Speaking about those loan-to-value and loan-to-income limits set by the Central Bank, McDonald believes they should mitigate against any wild falls. 

“The rules that were put in place have definitely put us on a stronger position than obviously where we were when the credit crunch came in 2008, when people were overborrowed,” he says.

We don’t have the huge number of small-time investors in the market anymore. They’ve gradually left the market over the last 10 years, by and large, of course. So we’re just in a stronger position to withstand a shock to the system, like the one we’re having at the moment.

PastedImage-5181 A screenshot of a virtual viewing of a development in Leixlip.

Sellers are trying to develop more inventive ways to keep sales happening in these difficult times, with virtual viewings and online selling becoming more prevalent. 

Savills has launched a new platform that not only allows prospective home buyers to take 3D tours of a property but to also speak to sales agents on a live chat feature. 

People can even book a virtual viewing slot so they can make sure there’s an agent available when they take their tour. 

“You can be looking around the house and also talking to the sales team because obviously the sales team are all at home,” Browne says.

And we’ve a click to purchase functionality, particularly when all the solicitors are closed and you can’t physically get to your solicitor to sign a contract. You can do it all digitally on this platform.

Moving in

Even then there are of course major hurdles, with the widespread use of such a system likely to be more experimental than a long-lasting change of practice. 

Browne even acknowledges that “physically getting the keys” to the buyer remains an issue. 

There are other problems too though. While buying a house remotely may be feasible when it comes to a new-build, where buying off plans is even common, buying second-hand homes probably requires an in-person viewing.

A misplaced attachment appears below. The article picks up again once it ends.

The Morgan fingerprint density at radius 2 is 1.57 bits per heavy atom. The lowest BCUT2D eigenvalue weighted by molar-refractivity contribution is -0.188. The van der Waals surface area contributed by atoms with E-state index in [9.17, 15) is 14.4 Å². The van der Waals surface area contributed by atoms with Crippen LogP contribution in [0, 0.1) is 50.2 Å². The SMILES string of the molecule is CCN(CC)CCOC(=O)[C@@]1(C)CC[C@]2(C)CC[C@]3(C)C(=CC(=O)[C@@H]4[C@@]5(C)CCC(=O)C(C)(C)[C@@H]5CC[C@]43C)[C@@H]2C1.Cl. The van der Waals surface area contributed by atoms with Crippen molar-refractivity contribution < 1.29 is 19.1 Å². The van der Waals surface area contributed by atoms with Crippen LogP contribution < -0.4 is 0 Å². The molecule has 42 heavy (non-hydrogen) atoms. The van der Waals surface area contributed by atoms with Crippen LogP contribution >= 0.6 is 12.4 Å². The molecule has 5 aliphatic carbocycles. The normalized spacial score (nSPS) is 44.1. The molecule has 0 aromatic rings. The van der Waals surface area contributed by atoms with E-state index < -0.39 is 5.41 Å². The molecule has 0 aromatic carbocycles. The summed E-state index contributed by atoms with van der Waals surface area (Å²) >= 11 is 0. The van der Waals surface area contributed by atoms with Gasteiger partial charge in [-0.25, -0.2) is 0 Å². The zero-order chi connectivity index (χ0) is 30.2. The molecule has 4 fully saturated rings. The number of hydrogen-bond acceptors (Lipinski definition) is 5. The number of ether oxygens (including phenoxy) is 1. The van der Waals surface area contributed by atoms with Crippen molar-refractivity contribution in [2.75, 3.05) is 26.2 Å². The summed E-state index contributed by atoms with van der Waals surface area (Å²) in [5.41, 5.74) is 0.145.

This doesn’t even touch on the problem of buying a home that will require building work before a move happens. With all-but-essential building work currently halted across the country, such transactions are likely to become similarly stuck.  

Even people who’ve bought homes way before the current circumstances are facing problems.

One such person told that, after buying a home last August, they are now waiting indefinitely on the completion of building works before they can move. 

Niamh Mongey said she and her partner are lucky that they have somewhere to stay in the interim, but that last Friday’s measures have thrown a large spanner in the works. 

“We were very, very near the finish line in terms of getting to move in. We’ve been kind of renovating it since January and it was going ahead with some delays, the ones you’d expect when renovating a house. We were probably two to three weeks away from getting to start moving our stuff in and the builder was to be finishing up this week.

Then we got to Friday night and we realised that any kind of work that was building-related could only go ahead if it was essential. So for our builder, he’s obviously private contractor, but wasn’t available wasn’t able to get any of the supplies required to actually finish the work. So now we’re basically stranded for an indefinite amount of time until the suppliers and builders can get back to normal.

“We’re one of the luckier families, there’s plenty of people out there in worse circumstances than us, but there’ll be a massive delay.”